It is becoming increasingly more obvious that children are experiencing extreme anxiety and stress, as the demands upon them increase. With improved diagnosis of mental health issues in children, children are now getting the support they need early on, rather than live their life with an undiagnosed issue.
New forms of therapy are being developed all of the time, with music therapy a recognised support for children with specific educational or developmental needs.
Attending long violin lessons or structured practices at home can become tiresome for children with special needs but the structure and practice required will offer children a stable routine.
If children are struggling to concentrate and attention span is limited, they can still enjoy short burst of violin learning that can gradually be extended as the child becomes more familiar with this his/her instrument.
The ability for children to focus their attention on playing the violin is shown to have an impact on their overall brain development. Studies have shown that “music practice influenced thickness in the part of the cortex that relates to “executive functioning, including working memory, attentional control, as well as organization and planning for the future,” Science Daily.
When children lack the ability to play attention and organise their lives, they can become chaotic and unsure of how to deal with new emotions and feelings.
Music allows for a great freedom of expression, something that is important for children in a world where they are under so much pressure to conform. Peer pressure, parental pressure and demanding school curriculums can make some children feel claustrophobic, with no way to put their own stamp on their identity.
The ability to take time put, just for themselves to enjoy something with no pressure attached should be encouraged, with the violin being an excellent option.
Sure, playing the violin can be intense and will take lots of practice but the young person is in control of his/her learning and will soon develop a great sense of worth.
Once violin lessons have developed and the child can play music, they will be able to play music that expresses how they are feeling and allows everything to come out rather than keeping it bottled in.
If your child is prone to angry outbursts, letting off steam with the fiddle is a great way to release tension without hitting out.
Similarly, if a child is prone to internalising feelings and keeping things to themselves, listening to them play music may give a parent insight into how they are feeling. Aside all of the therapeutic implications of playing the violin, it is worth mentioning noting that music is lots of fun, something that you will no doubt want your child to have plenty of.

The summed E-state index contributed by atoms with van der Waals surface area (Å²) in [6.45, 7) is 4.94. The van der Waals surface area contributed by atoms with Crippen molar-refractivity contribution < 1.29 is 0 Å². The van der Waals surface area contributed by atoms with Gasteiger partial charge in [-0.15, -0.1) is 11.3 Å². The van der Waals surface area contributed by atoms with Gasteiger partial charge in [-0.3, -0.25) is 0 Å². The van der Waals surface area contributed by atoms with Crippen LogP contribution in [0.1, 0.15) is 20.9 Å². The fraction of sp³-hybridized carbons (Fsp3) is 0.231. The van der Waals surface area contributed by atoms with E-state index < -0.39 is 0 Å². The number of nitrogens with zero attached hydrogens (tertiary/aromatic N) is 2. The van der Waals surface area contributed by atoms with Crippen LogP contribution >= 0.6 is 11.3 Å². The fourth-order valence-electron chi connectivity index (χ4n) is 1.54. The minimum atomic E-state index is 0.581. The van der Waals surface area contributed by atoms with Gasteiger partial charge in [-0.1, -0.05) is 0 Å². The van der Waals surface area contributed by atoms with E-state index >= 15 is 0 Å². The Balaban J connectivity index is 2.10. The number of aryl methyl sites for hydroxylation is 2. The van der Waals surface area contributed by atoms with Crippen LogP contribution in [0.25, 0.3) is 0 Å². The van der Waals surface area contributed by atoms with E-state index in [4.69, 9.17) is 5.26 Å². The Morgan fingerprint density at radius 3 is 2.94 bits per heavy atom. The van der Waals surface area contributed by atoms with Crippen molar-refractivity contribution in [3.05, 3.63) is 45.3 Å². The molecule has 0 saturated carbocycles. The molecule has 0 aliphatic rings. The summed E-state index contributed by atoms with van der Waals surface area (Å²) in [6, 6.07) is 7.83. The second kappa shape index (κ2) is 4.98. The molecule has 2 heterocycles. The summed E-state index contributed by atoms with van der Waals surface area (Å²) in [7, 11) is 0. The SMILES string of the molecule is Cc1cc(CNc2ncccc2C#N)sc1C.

Significant research is taking place into the effects of music therapy on more in-depth disorders such as autism and Aspergers, with evidence showing that children with these conditions benefit from music. With limited communication skills, playing music is a way for parents and educators to tap into the child’s mind, as they express their emotions in new ways.
The multi sensory aspect of listening and playing to music sees children stimulated in many ways and gives parents options when dying to communicate with their children.
At various times throughout our lives it is easy to feel like we lose control and our life is in the hands of others. Children are at particular risk of feeling alienated, with so many people having an influence on their lives that they do not know who they really are or what they really want.
Playing violin allows children to take ownership of their learning and, after some support from parents and tutors, will gradually begin to organise practices and rehearsals themselves. Add to this the fact that playing the violin requires good maths skills and memory skills, it has shown that playing musical instruments improves overall cognitive development.
With improved cognitive development , children are able to adapt to new situations more quickly and may not feel as out of depth and anxious in new situations. All of these benefits of playing the violin make it more likely for children to gain more confidence throughout life and, if they do ever feel a little down, they may feel more comfortable turning to people for support before their problems spiral out of control.
Rather than simply turn to medication, if your child is diagnosed with a psychological condition, it is definitely worth exploring music lessons. The violin is a wonderful instrument to play and children will gain a great sense of achievement once they learn how to play it and enjoy the music they produce.
Longterm, your child may take up violin at a professional level but initially playing music should be all about pleasure, pleasure that could lead to holistic healing for many mental health conditions.